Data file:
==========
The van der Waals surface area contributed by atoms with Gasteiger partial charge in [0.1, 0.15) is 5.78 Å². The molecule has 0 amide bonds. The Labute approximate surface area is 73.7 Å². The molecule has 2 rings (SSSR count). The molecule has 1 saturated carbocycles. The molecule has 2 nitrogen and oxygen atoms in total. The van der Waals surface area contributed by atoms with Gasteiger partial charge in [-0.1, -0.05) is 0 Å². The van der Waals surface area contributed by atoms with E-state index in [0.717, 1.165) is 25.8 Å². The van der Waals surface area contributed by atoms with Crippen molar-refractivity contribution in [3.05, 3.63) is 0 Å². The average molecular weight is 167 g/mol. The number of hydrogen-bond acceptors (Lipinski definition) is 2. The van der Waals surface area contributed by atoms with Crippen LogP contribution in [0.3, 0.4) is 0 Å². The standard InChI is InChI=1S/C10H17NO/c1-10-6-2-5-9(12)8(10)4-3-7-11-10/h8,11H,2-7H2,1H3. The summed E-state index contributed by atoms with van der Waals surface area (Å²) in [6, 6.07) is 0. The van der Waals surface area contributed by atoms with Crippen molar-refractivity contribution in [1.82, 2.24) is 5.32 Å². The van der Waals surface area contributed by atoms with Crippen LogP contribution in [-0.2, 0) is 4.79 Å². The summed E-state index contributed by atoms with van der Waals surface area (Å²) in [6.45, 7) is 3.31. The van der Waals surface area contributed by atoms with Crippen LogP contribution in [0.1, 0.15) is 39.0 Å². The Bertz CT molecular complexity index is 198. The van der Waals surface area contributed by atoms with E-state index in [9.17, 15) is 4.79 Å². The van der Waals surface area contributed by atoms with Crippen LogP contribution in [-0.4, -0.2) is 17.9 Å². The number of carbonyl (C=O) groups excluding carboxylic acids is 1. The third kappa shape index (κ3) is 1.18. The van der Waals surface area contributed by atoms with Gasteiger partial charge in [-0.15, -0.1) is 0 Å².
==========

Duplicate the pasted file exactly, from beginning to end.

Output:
The van der Waals surface area contributed by atoms with Gasteiger partial charge in [0.1, 0.15) is 5.78 Å². The molecule has 0 amide bonds. The Labute approximate surface area is 73.7 Å². The molecule has 2 rings (SSSR count). The molecule has 1 saturated carbocycles. The molecule has 2 nitrogen and oxygen atoms in total. The van der Waals surface area contributed by atoms with Gasteiger partial charge in [-0.1, -0.05) is 0 Å². The van der Waals surface area contributed by atoms with E-state index in [0.717, 1.165) is 25.8 Å². The van der Waals surface area contributed by atoms with Crippen molar-refractivity contribution in [3.05, 3.63) is 0 Å². The average molecular weight is 167 g/mol. The number of hydrogen-bond acceptors (Lipinski definition) is 2. The van der Waals surface area contributed by atoms with Crippen LogP contribution in [0.3, 0.4) is 0 Å². The standard InChI is InChI=1S/C10H17NO/c1-10-6-2-5-9(12)8(10)4-3-7-11-10/h8,11H,2-7H2,1H3. The summed E-state index contributed by atoms with van der Waals surface area (Å²) in [6, 6.07) is 0. The van der Waals surface area contributed by atoms with Crippen molar-refractivity contribution in [1.82, 2.24) is 5.32 Å². The van der Waals surface area contributed by atoms with Crippen LogP contribution in [-0.2, 0) is 4.79 Å². The summed E-state index contributed by atoms with van der Waals surface area (Å²) in [6.45, 7) is 3.31. The van der Waals surface area contributed by atoms with Crippen LogP contribution in [0.1, 0.15) is 39.0 Å². The Bertz CT molecular complexity index is 198. The van der Waals surface area contributed by atoms with E-state index in [9.17, 15) is 4.79 Å². The van der Waals surface area contributed by atoms with Crippen LogP contribution in [-0.4, -0.2) is 17.9 Å². The number of carbonyl (C=O) groups excluding carboxylic acids is 1. The third kappa shape index (κ3) is 1.18. The van der Waals surface area contributed by atoms with Gasteiger partial charge in [-0.15, -0.1) is 0 Å².